Time's almost up. The candidates are making their final summations, unleashing their sharpest TV ads, and taking their best shots at the opposition. And voters will have the final say on Tuesday. But the result is likely to be more of the same in Washington — partisan bitterness and the real possibility of a sustained stalemate.
The presidential race is too close to call, according to the polls, with President Obama and Republican challenger Mitt Romney statistically tied with about 48 percent of the vote. Nine batteground states are likely to make the difference — Colorado, Florida, Iowa, Nevada, New Hampshire, North Carolina, Ohio, Virginia and Wisconsin — with Romney making a surprising last-minute bid to wrest Pennsylvania from the Democrats' grip. The rest of the states aren't considered competitive.
Political scientist Larry Sabato says the result will probably be a "status quo election" that reflects the reality of a "50-50 nation," evenly split between Obama and Romney, between the Democrats and the Republicans, and between a belief in government and a distrust of government.
Sabato, who teaches at the University of Virginia, told CBS's "Face the Nation" it's very possible the House of Representatives will continue to be controlled by Republicans by roughly the same margin as today, and the Senate will likewise continue to be controlled by Democrats, also by the same margin. The Republicans hold a 242-193 edge in the House, and the Democrats hold a 53-47 edge in the Senate (including two independents who caucus with the Democrats).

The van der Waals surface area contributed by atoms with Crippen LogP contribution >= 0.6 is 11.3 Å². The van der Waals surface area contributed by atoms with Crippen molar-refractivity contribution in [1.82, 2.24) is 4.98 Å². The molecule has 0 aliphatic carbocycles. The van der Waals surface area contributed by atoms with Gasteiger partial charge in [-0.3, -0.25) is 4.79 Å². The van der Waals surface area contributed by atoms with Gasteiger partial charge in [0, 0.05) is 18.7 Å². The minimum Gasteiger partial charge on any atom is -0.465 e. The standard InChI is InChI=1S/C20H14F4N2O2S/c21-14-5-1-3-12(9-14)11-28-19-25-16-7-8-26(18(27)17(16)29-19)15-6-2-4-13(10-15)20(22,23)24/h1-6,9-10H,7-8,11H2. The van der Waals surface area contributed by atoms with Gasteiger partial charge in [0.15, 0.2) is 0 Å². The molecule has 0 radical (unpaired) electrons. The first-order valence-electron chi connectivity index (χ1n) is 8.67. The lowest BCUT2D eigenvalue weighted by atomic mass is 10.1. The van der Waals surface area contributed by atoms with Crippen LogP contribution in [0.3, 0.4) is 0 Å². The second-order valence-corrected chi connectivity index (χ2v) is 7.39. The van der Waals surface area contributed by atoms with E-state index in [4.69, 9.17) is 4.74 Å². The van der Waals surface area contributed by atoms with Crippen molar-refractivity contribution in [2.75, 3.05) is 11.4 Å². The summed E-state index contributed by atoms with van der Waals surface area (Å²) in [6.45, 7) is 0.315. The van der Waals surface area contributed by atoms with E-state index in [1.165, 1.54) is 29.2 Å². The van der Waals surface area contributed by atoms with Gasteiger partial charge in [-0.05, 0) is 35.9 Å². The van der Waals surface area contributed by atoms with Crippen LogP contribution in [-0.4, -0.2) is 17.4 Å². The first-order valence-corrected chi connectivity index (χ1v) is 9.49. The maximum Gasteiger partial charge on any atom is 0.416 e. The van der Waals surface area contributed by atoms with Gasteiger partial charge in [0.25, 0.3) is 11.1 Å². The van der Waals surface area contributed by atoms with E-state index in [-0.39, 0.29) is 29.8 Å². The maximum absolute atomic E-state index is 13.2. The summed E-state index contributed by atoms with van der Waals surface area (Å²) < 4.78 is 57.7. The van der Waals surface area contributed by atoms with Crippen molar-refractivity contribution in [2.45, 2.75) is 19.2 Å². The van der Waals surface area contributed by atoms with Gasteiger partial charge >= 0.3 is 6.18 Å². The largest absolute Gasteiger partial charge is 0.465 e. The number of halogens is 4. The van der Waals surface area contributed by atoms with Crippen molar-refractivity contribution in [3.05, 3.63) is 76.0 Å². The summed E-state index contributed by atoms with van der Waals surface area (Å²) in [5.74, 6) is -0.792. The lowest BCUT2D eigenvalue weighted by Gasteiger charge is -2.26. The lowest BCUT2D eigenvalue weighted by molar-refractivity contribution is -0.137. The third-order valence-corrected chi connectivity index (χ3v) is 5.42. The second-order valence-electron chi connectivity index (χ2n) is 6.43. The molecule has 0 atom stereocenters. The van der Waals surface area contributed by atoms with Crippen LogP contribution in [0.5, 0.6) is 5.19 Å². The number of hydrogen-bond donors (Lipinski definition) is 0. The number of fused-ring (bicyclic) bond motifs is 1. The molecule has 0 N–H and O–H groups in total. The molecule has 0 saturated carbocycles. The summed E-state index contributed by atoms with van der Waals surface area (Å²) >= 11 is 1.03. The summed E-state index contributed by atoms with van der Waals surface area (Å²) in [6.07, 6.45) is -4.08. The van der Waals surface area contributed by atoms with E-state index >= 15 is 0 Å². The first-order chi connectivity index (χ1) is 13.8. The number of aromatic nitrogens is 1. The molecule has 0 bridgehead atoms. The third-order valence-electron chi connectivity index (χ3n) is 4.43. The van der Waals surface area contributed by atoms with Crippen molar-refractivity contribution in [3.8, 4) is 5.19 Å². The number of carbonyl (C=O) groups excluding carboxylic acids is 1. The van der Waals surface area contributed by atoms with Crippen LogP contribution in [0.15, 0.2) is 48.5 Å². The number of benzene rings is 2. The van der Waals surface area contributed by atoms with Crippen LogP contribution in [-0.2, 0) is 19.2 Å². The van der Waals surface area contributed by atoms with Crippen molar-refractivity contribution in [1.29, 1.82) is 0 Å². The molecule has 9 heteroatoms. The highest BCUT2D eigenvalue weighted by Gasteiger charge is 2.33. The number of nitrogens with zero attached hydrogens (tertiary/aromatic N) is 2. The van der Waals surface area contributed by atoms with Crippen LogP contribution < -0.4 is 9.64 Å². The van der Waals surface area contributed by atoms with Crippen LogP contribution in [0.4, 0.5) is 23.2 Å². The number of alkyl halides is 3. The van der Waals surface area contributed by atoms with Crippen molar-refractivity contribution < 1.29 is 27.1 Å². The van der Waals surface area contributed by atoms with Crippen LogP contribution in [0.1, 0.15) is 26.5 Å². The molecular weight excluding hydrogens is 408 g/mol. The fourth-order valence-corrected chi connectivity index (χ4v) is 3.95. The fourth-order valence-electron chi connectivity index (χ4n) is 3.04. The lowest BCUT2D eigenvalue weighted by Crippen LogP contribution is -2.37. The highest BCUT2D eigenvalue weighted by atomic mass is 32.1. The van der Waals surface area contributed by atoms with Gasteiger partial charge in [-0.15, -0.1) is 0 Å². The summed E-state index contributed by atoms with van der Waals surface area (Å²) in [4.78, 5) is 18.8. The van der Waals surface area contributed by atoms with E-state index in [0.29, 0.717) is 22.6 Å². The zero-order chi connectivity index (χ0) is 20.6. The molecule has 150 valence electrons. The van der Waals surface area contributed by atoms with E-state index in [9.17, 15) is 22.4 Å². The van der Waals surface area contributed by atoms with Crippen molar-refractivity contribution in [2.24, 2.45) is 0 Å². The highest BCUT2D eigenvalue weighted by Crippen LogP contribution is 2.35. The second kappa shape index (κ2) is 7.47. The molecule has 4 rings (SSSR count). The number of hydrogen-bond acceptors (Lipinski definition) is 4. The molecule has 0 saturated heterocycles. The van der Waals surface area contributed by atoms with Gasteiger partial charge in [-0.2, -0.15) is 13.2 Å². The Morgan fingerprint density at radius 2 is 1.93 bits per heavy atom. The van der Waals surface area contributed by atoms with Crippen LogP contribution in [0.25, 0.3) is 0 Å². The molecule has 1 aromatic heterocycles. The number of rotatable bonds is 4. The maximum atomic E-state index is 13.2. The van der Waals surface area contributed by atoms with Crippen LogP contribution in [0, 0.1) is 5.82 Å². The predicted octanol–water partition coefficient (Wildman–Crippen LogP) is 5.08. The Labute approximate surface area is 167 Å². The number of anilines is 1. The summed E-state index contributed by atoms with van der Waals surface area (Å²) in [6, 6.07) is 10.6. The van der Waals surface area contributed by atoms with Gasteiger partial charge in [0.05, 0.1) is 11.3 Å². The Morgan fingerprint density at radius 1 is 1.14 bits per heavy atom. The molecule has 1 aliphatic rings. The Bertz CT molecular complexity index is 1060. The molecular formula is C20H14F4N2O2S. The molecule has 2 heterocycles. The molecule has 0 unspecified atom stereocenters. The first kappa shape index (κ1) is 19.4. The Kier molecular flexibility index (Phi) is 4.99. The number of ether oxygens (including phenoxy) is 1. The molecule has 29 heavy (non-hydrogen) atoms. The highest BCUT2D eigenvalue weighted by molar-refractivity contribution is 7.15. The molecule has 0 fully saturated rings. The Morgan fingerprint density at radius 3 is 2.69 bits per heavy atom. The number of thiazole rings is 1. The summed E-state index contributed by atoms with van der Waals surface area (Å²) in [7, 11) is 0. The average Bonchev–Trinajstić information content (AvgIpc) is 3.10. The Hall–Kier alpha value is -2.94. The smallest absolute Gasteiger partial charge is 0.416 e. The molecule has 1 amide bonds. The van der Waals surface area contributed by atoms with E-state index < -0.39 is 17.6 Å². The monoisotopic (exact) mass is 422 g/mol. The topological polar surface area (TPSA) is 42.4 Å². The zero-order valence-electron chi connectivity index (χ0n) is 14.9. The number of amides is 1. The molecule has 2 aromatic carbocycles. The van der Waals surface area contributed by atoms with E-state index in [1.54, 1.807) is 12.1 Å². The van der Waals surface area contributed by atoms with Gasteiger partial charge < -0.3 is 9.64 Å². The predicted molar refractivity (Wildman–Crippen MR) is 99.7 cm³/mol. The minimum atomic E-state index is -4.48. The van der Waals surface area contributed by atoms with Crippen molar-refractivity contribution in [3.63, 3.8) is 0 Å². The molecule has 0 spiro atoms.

All this would have serious implications for policy-making in Washington. If both sides essentially fight to a draw, there's a good chance that neither would back off in the foreseeable future. And that could mean continued deadlock, and more rancor.
What the nation could be left with is this: A president re-elected by half the country, with the other half opposed in varying degrees to his agenda; a House controlled by conservatives determined to push their own initiatives at every turn, and a Senate controlled by Democrats who are severely limited by rules that require super-majorities to get much of anything done.
"If voters don't provide a clear mandate, presidents often find that they have added challenges when dealing with Congress, as legislators have far less fear about the commander-in-chief," writes Princeton historian Julian Zelizerin a blog for CNN.com Monday. Zelizer adds: "In today's political era, every president — even those who enjoy landslide victories — faces immense challenges working in the current congressional environment. Partisan polarization, interest-group politics and the 24-hour media make legislating difficult."
The immediate test will be dealing with the "fiscal cliff" — mandatory spending cuts and tax increases that will occur at year's end unless Congress and the president find a compromise to avoid them. Obama and congressional leaders of both parties went along with the mandatory trigger, believing it would never come to that. The most realistic possibility is for a temporary solution of about six months, at which time the powers-that-be in Washington would have to deal with it all over again.
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Ken Walsh covers the White House and politics for U.S. News. He writes the daily blog, "Ken Walsh's Washington," and is the author of "The Presidency" column for the U.S. News Weekly. He is the author of five books, most recently "Family of Freedom: Presidents and African Americans in the White House." He can be reached at email@example.com or on Facebook and Twitter.